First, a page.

To the Editor: Peter de Jonge, Ph.D., and colleagues (1) report that the measurement of somatic symptoms of depression following myocardial infarction is confounded by physical health and that somatic symptoms, but not cognitive symptoms, predict cardiac prognosis. Their results, however, do not appear to support these conclusions, primarily because the method used to delineate somatic and cognitive factors did not create sufficiently distinct constructs for comparison.
The authors utilized exploratory factor analysis to derive a factor structure in which five items (sadness, pessimism, dissatisfaction, social withdrawal, indecisiveness) load robustly on both the somatic/affective and cognitive/affective factors, artifactually inflating the correlation between the factors. The authors do not report factor correlations, but factor scores calculated using the authors’ paradigm correlated highly in samples of 285 myocardial infarction patients (r=0.79) (2) and 913 patients with unstable angina or myocardial infarction (r=0.78) (3). This high correlation and substantial item overlap, however, raises the question of what is behind the differential relationship of the factors with physical health indicators. Do only one or two items produce this difference? If so, which ones?
Further evidence that the report by Dr. de Jonge and colleagues on somatic/affective and cognitive/affective factors may not represent clearly differentiated constructs is found in the cardiac prognosis analyses. After controlling for physical health and other depression factors, only the relationship between the somatic/affective factor and cardiovascular death is significant. Compared to the univariate analysis, however, the inclusion of additional predictors (all of which correlate positively with the somatic/affective factor and cardiac prognosis) counterintuitively increases the hazard-rate of the somatic/affective factor dramatically (from 1.64 to 3.91), widens its confidence interval substantially, and transforms the cognitive/affective factor into a protective factor. The authors incorrectly interpret this as the cognitive/affective factor being “(over)corrected by the somatic/affective symptoms” (p. 141). Instead, this is a textbook example of multicollinearity, which occurs when highly correlated predictors, often measuring the same or similar constructs, are included in the same model. When this occurs, results are not interpretable (4). Thus, while their findings are intriguing, Dr. de Jonge and colleagues have not sufficiently untangled the somatic and cognitive aspects of depression in myocardial infarction patients adequately enough to make the case that their respective relationships to cardiac prognosis differ.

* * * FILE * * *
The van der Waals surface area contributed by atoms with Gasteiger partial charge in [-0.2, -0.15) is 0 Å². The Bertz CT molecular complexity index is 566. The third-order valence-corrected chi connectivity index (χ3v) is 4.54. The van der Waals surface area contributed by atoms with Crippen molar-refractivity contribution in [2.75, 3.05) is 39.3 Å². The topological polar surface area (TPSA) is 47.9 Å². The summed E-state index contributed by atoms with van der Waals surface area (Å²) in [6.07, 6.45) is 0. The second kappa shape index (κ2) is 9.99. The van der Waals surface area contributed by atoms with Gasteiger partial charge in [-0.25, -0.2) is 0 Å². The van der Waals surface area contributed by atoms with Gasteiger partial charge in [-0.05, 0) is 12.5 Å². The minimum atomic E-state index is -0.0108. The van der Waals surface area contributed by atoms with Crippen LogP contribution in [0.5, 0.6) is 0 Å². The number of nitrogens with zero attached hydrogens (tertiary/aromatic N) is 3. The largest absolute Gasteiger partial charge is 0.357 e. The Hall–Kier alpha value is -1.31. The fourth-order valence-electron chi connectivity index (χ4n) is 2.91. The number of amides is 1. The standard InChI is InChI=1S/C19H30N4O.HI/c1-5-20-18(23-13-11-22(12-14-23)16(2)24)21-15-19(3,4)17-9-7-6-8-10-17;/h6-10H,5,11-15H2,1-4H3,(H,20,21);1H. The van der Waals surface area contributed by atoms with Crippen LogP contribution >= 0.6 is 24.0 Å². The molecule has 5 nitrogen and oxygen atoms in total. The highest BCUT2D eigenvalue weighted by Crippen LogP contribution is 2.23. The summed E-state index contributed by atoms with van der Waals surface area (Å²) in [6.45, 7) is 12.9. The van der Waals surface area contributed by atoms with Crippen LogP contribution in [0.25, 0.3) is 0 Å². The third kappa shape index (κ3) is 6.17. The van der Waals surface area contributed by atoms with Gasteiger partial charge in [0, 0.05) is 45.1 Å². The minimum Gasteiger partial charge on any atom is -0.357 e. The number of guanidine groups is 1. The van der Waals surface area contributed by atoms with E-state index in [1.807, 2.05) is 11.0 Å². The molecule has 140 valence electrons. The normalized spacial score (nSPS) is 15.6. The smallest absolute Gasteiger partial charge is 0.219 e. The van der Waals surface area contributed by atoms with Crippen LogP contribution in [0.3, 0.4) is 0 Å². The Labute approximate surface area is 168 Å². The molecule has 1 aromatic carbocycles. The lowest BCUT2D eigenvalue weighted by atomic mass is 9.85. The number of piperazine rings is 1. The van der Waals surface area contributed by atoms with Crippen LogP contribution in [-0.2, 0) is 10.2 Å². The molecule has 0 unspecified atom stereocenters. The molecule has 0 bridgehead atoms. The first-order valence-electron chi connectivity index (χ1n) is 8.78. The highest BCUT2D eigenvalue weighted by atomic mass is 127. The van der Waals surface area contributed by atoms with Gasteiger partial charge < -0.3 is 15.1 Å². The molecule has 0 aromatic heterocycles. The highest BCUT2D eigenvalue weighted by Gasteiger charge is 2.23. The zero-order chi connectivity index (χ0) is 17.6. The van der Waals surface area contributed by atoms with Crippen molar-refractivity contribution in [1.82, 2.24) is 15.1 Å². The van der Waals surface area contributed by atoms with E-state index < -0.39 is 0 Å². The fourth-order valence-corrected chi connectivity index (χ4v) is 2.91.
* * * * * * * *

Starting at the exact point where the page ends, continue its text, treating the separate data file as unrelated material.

1.de Jonge P, Ormel J, van den Brink RH, van Melle JP, Spijkerman TA, Kuijper A, van Veldhuisen DJ, van den Berg MP, Honig A, Crijns HJ, Schene AH: Symptom dimensions of depression following myocardial infarction and their relationship with somatic health status and cardiovascular prognosis. Am J Psychiatry 2006; 163:138–144
2.Bush DE, Ziegelstein RC, Tayback M, Richter D, Stevens S, Zahalsky H, Fauerbach JA: Even minimal symptoms of depression increase mortality risk after acute myocardial infarction. Am J Cardiol 2001; 88:337–341
3.Grace SL, Abbey SE, Pinto R, Shnek ZM, Irvine J, Stewart DE: Longitudinal course of depressive symptomatology after a cardiac event: effects of gender and cardiac rehabilitation. Psychosom Med 2005; 67:52–58
4.Cohen J, Cohen P, West SG, Aiken LS: Applied Multiple Regression/Correlation Analysis for the Behavioral Sciences (3rd ed.). Hillsdale, NJ, Lawrence Erlbaum Associates, 2003